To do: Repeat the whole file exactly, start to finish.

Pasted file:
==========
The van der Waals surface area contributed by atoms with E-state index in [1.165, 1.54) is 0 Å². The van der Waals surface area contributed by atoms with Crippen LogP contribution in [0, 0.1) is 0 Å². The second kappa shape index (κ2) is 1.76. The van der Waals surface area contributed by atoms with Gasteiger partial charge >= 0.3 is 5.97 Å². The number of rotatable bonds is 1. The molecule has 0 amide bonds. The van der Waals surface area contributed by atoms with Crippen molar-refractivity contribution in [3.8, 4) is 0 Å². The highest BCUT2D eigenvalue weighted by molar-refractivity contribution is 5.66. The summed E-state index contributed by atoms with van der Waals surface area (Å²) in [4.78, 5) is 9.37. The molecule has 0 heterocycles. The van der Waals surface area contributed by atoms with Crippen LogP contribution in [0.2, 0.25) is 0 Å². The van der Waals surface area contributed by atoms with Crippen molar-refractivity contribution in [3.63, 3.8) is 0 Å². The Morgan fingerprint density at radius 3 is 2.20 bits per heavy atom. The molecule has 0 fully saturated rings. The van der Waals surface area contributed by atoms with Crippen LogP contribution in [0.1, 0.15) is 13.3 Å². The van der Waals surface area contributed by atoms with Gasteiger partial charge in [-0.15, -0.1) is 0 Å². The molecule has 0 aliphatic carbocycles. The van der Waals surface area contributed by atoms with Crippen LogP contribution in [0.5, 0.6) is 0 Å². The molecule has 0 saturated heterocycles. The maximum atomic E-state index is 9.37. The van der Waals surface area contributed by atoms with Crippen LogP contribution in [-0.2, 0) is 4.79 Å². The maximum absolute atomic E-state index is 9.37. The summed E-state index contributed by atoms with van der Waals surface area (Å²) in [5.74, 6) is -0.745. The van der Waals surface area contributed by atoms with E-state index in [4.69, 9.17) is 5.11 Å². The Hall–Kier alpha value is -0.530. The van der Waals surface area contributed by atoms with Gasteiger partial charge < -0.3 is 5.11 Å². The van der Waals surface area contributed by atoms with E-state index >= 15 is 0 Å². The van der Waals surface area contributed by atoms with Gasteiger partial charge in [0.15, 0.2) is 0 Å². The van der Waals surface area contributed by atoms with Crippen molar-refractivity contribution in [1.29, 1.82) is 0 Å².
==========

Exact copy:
The van der Waals surface area contributed by atoms with E-state index in [1.165, 1.54) is 0 Å². The van der Waals surface area contributed by atoms with Crippen LogP contribution in [0, 0.1) is 0 Å². The second kappa shape index (κ2) is 1.76. The van der Waals surface area contributed by atoms with Gasteiger partial charge >= 0.3 is 5.97 Å². The number of rotatable bonds is 1. The molecule has 0 amide bonds. The van der Waals surface area contributed by atoms with Crippen molar-refractivity contribution in [3.8, 4) is 0 Å². The highest BCUT2D eigenvalue weighted by molar-refractivity contribution is 5.66. The summed E-state index contributed by atoms with van der Waals surface area (Å²) in [4.78, 5) is 9.37. The molecule has 0 heterocycles. The van der Waals surface area contributed by atoms with Crippen LogP contribution in [0.2, 0.25) is 0 Å². The van der Waals surface area contributed by atoms with Crippen molar-refractivity contribution in [3.63, 3.8) is 0 Å². The Morgan fingerprint density at radius 3 is 2.20 bits per heavy atom. The molecule has 0 fully saturated rings. The van der Waals surface area contributed by atoms with Crippen LogP contribution in [0.1, 0.15) is 13.3 Å². The van der Waals surface area contributed by atoms with Gasteiger partial charge in [-0.15, -0.1) is 0 Å². The molecule has 0 aliphatic carbocycles. The van der Waals surface area contributed by atoms with Crippen LogP contribution in [0.5, 0.6) is 0 Å². The molecule has 0 saturated heterocycles. The maximum atomic E-state index is 9.37. The van der Waals surface area contributed by atoms with Crippen LogP contribution in [-0.2, 0) is 4.79 Å². The maximum absolute atomic E-state index is 9.37. The summed E-state index contributed by atoms with van der Waals surface area (Å²) in [5.74, 6) is -0.745. The van der Waals surface area contributed by atoms with E-state index in [4.69, 9.17) is 5.11 Å². The Hall–Kier alpha value is -0.530. The van der Waals surface area contributed by atoms with Gasteiger partial charge < -0.3 is 5.11 Å². The van der Waals surface area contributed by atoms with E-state index >= 15 is 0 Å². The van der Waals surface area contributed by atoms with Gasteiger partial charge in [0.15, 0.2) is 0 Å². The van der Waals surface area contributed by atoms with Crippen molar-refractivity contribution in [1.29, 1.82) is 0 Å².